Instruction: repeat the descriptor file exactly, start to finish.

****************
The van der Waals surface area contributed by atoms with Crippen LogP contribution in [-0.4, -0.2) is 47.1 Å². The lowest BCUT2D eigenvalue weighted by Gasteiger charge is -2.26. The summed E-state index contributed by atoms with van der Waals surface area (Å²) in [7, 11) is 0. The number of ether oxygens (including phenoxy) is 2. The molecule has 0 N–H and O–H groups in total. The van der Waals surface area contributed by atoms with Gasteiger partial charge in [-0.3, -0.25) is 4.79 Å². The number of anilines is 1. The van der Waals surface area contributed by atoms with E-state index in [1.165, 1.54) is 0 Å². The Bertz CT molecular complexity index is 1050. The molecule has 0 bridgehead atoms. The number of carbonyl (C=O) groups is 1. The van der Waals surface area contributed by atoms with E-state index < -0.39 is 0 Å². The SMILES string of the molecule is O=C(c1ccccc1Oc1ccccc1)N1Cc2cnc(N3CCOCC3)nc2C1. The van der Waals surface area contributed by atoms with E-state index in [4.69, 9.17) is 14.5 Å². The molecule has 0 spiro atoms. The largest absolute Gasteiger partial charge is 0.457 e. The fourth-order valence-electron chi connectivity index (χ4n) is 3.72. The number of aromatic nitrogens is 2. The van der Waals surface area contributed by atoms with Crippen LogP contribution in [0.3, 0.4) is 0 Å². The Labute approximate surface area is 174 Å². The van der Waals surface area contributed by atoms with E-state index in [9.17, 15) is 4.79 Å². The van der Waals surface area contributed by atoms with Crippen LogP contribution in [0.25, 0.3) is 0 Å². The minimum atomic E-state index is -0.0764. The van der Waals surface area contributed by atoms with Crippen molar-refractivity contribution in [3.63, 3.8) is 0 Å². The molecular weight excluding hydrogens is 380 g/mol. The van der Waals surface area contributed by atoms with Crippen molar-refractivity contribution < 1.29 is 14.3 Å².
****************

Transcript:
The van der Waals surface area contributed by atoms with Crippen LogP contribution in [-0.4, -0.2) is 47.1 Å². The lowest BCUT2D eigenvalue weighted by Gasteiger charge is -2.26. The summed E-state index contributed by atoms with van der Waals surface area (Å²) in [7, 11) is 0. The number of ether oxygens (including phenoxy) is 2. The molecule has 0 N–H and O–H groups in total. The van der Waals surface area contributed by atoms with Gasteiger partial charge in [-0.3, -0.25) is 4.79 Å². The number of anilines is 1. The van der Waals surface area contributed by atoms with E-state index in [1.165, 1.54) is 0 Å². The Bertz CT molecular complexity index is 1050. The molecule has 0 bridgehead atoms. The number of carbonyl (C=O) groups is 1. The van der Waals surface area contributed by atoms with E-state index < -0.39 is 0 Å². The SMILES string of the molecule is O=C(c1ccccc1Oc1ccccc1)N1Cc2cnc(N3CCOCC3)nc2C1. The van der Waals surface area contributed by atoms with E-state index in [4.69, 9.17) is 14.5 Å². The molecule has 0 spiro atoms. The largest absolute Gasteiger partial charge is 0.457 e. The fourth-order valence-electron chi connectivity index (χ4n) is 3.72. The number of aromatic nitrogens is 2. The van der Waals surface area contributed by atoms with Crippen LogP contribution in [0.3, 0.4) is 0 Å². The Labute approximate surface area is 174 Å². The van der Waals surface area contributed by atoms with E-state index in [9.17, 15) is 4.79 Å². The van der Waals surface area contributed by atoms with Crippen LogP contribution in [0.25, 0.3) is 0 Å². The minimum atomic E-state index is -0.0764. The van der Waals surface area contributed by atoms with Crippen molar-refractivity contribution in [3.63, 3.8) is 0 Å². The molecular weight excluding hydrogens is 380 g/mol. The van der Waals surface area contributed by atoms with Crippen molar-refractivity contribution < 1.29 is 14.3 Å².